Thank you for the sudden grace of the falling snow.
Also, if you could take some of the moisture that fell on San Antonio & reroute it to California, that would be great.
Thank you for the sudden grace of the falling snow.
Also, if you could take some of the moisture that fell on San Antonio & reroute it to California, that would be great.
Even though I’m a great believer in science, not to mention a skeptic, I do love the concept of synchronicity–the idea that the universe is constantly littering our paths with important symbols and weird coincidences that would have meaning if only we’d stop to read them. Yesterday afternoon, as I left to pick up my son, I found yet another cicada sitting in the middle of a stone beside our front walkway. Dang, the whole world is cicadas! I thought to myself (or something to that effect), and scrambled to find my camera, because you don’t usually find a cicada standing stock still in the middle of a big, flat natural backdrop. Definitely the same kind of cicada as the other day, too: one round red eye on either side of her head, a patch of bright green on either flank, a little white line across the tip of her back end. Like a craft project for someone who craves symmetry and has a hot-glue gun.
The patient cicada hardly moved while I dug out my equipment and started preparations. Picture-taking has become a hit-or-miss exercise since the tremor in my hands has gotten worse and cameras have gotten smaller. But I was determined to take as many pics as possible, even if they came out blurry. Little Fickle would love seeing them. One of the most vivid memories I have of my young childhood is my mother pointing out a newly molted insect standing beside its old shell, which was see-through and cracked down the middle and looked like sepia-colored plastic.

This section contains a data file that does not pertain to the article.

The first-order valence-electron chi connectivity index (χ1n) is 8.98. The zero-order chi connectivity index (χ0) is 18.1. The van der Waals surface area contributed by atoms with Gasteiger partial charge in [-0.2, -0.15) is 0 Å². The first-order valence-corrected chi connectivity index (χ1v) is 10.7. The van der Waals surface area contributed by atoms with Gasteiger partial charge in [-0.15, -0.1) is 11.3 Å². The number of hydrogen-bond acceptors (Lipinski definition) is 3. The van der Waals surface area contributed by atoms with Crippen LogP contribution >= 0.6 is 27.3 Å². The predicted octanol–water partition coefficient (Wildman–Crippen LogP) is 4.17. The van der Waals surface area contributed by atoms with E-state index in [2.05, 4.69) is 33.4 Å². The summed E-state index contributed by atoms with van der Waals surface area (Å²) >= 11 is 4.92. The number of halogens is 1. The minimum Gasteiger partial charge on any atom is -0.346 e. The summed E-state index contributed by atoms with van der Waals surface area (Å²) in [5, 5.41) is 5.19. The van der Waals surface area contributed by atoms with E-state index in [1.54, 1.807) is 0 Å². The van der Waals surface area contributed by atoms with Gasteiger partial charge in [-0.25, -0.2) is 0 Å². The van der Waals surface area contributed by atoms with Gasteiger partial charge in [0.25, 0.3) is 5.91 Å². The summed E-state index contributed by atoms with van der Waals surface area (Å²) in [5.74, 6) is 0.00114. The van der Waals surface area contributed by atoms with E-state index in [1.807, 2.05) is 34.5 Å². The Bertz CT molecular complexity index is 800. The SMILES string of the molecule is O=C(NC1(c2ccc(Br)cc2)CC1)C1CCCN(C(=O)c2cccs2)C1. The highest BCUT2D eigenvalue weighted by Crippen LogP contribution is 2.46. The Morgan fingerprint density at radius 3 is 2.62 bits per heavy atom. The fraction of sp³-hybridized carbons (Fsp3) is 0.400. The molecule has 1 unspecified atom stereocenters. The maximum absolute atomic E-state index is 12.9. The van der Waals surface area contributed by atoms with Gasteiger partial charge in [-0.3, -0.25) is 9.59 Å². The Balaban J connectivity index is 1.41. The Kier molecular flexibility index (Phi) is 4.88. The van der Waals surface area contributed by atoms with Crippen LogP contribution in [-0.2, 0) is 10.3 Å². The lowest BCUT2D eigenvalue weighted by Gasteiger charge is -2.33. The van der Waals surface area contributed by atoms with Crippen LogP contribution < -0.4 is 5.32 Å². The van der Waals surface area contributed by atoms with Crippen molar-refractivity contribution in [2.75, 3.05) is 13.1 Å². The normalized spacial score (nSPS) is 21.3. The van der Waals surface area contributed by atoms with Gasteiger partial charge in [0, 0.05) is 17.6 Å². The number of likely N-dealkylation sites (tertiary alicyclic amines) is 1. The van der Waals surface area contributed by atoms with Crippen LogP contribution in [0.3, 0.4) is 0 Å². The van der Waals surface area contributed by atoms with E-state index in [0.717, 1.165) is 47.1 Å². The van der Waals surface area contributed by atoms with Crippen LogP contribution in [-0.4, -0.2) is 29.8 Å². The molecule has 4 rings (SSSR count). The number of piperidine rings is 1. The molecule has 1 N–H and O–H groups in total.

All set, I clicked the power button, and my camera snapped open and shut. Change the battery, read the screen. Change the battery?! With a sigh, I put my camera away and kept walking. Now I had no evidence for my nifty little tale. Now no one would believe I’d had a visit from a cicada, just days after I saved one from a group of passive suburban ice-cream eaters.
It’s only dawned on me in the last hour or so that this is exactly how a myth is made. Evidence? Why would I want evidence? Now the cicada is a story, a quiet acknowledgement that the universe knows what I’ve been thinking about. Or maybe that one insect was the same mama cicada that I rescued, and like the opening of a children’s novel or a folk tale, she’d come to give me a token of her esteem. A lucky charm, a seed, a secret lullaby that would start me on a far-reaching quest or bring back faded memories, some piece of myself I hadn’t realized I lost.
The full scientific name of the North American periodical cicada is Magicicada. Maybe once upon a time in deep summer, I was destined to meet a special creature…
Don’t believe my story? Someday, I’m guessing, I won’t believe it myself.
Health shall live free, and sickness freely die.
Let me not to the marriage of true minds
Admit impediments. Love is not love
Which alters when it alteration finds,
Or bends with the remover to remove.